Moon party with new friends in the Atacama desert, where the temp drops like a rock at night

    Riding in minus temps is no fun, but the cameras did just fine

    In Patagonia it gets really cold. I just passed a snow plow when I decided to stop. You should've seen the snow plow driver's reaction when he saw me and my bike in these temps, haha.

    The scenery in Chile is spectacular!!
  • Golf007sdGolf007sd Posts: 2,840Moderator
    @Ade: What an adventure. You truly are a mad man riding in such environments. Great pictures by they way.
    D4 & D7000 | Nikon Holy Trinity Set + 105 2.8 Mico + 200 F2 VR II | 300 2.8G VR II, 10.5 Fish-eye, 24 & 50 1.4G, 35 & 85 1.8G, 18-200 3.5-5.6 VR I SB-400 & 700 | TC 1.4E III, 1.7 & 2.0E III, 1.7 | Sigma 35 & 50 1.4 DG HSM | RRS Ballhead & Tripods Gear | Gitzo Monopod | Lowepro Gear | HDR via Promote Control System |
  • BesoBeso Posts: 464Member
    @Ade - Impressive journey and nice images!
    Occasionally a decent image ...
  • MikeGunterMikeGunter Posts: 543Member
    Hi all,

    I'm not as adventurous as Ade on his BMW bike, but have traveled Chile from the desert of Arica to the port cities of Vaparariso and Vina del mar and Santiago and others. It was over several years and for work, but Chile is a great place.

    @ Ade - Terrific shots!

    Have a great time!

    My best,

  • MsmotoMsmoto Posts: 5,396Moderator
    edited October 2013
    I could not help myself...Wyoming, I think, in 2008...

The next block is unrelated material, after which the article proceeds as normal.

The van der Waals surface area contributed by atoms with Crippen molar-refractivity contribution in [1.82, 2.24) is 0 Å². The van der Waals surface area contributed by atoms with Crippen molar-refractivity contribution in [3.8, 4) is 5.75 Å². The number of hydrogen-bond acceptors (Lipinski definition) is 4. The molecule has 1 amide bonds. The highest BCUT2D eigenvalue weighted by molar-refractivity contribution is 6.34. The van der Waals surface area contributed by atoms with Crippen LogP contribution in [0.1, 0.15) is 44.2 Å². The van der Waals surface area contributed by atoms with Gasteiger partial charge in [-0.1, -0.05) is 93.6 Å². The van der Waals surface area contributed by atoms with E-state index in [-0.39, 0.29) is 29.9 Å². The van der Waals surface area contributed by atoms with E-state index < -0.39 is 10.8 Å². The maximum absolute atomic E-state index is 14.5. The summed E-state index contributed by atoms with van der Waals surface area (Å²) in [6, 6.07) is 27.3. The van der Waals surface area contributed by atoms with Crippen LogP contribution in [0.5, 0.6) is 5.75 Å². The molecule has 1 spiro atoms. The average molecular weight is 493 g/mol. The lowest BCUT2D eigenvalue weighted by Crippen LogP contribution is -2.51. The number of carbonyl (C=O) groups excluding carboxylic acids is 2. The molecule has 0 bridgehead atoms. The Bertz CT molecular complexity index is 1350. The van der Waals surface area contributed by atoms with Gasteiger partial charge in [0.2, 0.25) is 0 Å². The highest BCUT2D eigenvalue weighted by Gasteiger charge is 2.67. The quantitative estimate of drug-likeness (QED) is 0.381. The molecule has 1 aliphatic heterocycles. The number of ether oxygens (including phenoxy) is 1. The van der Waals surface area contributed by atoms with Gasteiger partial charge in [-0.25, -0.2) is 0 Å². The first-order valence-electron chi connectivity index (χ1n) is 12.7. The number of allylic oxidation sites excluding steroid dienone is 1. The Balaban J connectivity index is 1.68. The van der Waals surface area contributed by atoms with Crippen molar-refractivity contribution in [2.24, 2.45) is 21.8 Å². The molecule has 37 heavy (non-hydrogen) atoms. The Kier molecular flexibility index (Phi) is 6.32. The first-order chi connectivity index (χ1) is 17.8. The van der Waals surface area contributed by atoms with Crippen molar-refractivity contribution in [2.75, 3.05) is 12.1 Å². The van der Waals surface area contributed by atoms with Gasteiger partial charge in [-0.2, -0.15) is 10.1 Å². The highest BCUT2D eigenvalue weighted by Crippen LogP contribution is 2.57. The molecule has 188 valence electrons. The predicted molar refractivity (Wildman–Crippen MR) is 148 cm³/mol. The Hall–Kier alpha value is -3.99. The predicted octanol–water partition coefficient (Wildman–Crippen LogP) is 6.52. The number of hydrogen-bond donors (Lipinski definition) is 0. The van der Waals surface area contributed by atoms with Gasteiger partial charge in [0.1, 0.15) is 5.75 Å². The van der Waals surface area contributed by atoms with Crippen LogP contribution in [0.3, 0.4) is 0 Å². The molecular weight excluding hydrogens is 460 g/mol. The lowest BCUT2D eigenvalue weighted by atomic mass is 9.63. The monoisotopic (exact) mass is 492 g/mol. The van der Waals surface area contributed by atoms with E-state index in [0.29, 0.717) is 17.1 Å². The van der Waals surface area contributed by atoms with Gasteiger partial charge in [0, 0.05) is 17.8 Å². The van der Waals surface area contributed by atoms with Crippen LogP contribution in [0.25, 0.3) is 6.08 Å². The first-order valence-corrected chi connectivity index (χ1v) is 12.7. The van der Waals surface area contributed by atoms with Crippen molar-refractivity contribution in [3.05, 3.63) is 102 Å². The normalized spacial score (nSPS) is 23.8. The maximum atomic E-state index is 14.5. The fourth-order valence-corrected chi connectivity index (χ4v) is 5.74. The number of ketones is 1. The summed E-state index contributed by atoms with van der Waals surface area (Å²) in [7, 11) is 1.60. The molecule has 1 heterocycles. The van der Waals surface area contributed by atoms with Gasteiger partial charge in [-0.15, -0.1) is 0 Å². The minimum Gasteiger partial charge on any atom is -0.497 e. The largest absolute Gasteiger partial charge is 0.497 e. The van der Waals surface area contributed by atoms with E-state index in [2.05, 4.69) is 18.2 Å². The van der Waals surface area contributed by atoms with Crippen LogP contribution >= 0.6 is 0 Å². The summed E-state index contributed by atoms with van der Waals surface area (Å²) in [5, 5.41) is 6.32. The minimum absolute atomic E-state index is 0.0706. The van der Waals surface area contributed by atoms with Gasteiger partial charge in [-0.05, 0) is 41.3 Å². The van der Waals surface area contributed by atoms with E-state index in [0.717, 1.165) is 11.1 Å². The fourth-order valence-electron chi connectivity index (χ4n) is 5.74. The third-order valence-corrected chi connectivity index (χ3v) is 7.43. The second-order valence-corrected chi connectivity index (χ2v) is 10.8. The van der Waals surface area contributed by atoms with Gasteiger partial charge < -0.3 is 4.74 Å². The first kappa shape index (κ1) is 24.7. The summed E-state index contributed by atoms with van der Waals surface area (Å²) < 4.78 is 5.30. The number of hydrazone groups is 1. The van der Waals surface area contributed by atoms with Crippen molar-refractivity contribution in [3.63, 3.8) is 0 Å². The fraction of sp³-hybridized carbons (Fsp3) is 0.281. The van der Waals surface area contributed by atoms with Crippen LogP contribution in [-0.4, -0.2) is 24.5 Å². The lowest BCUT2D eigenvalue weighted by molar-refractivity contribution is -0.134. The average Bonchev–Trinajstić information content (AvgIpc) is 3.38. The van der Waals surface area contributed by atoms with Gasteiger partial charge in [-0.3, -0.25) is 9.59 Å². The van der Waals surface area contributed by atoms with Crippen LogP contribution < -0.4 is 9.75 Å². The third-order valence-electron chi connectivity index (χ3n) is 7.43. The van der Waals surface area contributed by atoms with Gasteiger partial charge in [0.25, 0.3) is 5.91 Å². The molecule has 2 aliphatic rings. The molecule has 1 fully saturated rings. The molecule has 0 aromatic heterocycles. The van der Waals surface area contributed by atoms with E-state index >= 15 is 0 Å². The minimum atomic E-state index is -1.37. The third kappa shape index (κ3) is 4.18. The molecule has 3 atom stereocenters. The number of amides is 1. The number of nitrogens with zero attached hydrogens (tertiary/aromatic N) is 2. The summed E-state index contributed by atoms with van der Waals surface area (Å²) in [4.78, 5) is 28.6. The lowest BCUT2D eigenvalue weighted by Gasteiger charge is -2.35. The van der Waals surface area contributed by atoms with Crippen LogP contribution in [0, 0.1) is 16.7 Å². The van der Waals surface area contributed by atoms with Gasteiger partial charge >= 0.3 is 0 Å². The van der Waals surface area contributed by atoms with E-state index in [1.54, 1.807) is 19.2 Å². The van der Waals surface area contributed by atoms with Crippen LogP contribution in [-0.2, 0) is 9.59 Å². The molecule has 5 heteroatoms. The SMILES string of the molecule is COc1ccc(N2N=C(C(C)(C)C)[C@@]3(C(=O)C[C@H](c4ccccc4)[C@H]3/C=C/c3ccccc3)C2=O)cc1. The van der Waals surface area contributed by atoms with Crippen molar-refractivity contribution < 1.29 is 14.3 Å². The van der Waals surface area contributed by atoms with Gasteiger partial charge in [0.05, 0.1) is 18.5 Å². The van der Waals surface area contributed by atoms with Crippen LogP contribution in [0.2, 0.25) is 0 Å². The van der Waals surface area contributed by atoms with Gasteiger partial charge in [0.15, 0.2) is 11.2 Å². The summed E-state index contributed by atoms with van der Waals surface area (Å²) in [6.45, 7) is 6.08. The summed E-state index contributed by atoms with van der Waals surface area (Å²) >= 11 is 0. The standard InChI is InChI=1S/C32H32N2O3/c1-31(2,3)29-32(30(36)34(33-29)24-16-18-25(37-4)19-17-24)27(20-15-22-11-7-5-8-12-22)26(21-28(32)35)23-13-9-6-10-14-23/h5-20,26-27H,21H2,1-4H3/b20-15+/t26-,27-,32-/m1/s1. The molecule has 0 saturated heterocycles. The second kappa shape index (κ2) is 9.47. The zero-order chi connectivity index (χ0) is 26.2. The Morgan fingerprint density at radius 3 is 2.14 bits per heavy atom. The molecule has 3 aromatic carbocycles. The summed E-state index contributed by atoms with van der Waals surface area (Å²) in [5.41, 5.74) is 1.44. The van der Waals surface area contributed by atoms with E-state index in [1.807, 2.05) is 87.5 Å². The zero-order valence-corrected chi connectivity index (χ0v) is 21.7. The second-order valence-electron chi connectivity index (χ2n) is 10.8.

"The Midwest"

    About as close to Chile as I got on this trip....LOL

    OK, lowest I have ridden was about 300 miles at -2°C.....

    Are you on a bike CitizenD?
    Post edited by Msmoto on
    Msmoto, mod
  • AdeAde Posts: 1,071Member
    Very nice @Msmoto, what kind of bike is that??

    I hope at -10C CitizenD will not be on a bike! I gave myself the luxury of checking into hostels when it was really cold. :)

    @MikeGunter I think you have a base in Ecuador? I probably rode by your place without knowing it...
  • PB_PMPB_PM Posts: 4,098Member
    My old D80 survived in -8C temps for several hours, numerous times and the D7100 is a far better made camera, so as others have said, it should be fine.
    If I take a good photo it's not my camera's fault.
  • MsmotoMsmoto Posts: 5,396Moderator

    Suzuki DL1000, lowered, stiffened,heated grips, Pelican custom cases, LED Flashing stop light, HID Headlights, Sirius radio, phone, and several plugins for heated vests, battery charger, and of course open exhaust....this was a 7,000 solo trip to Portland, Oregon, coming back through Mike Gunter's country...Going to the Sun Road, Glacier National Park. My last cross country at age 66.....LOL.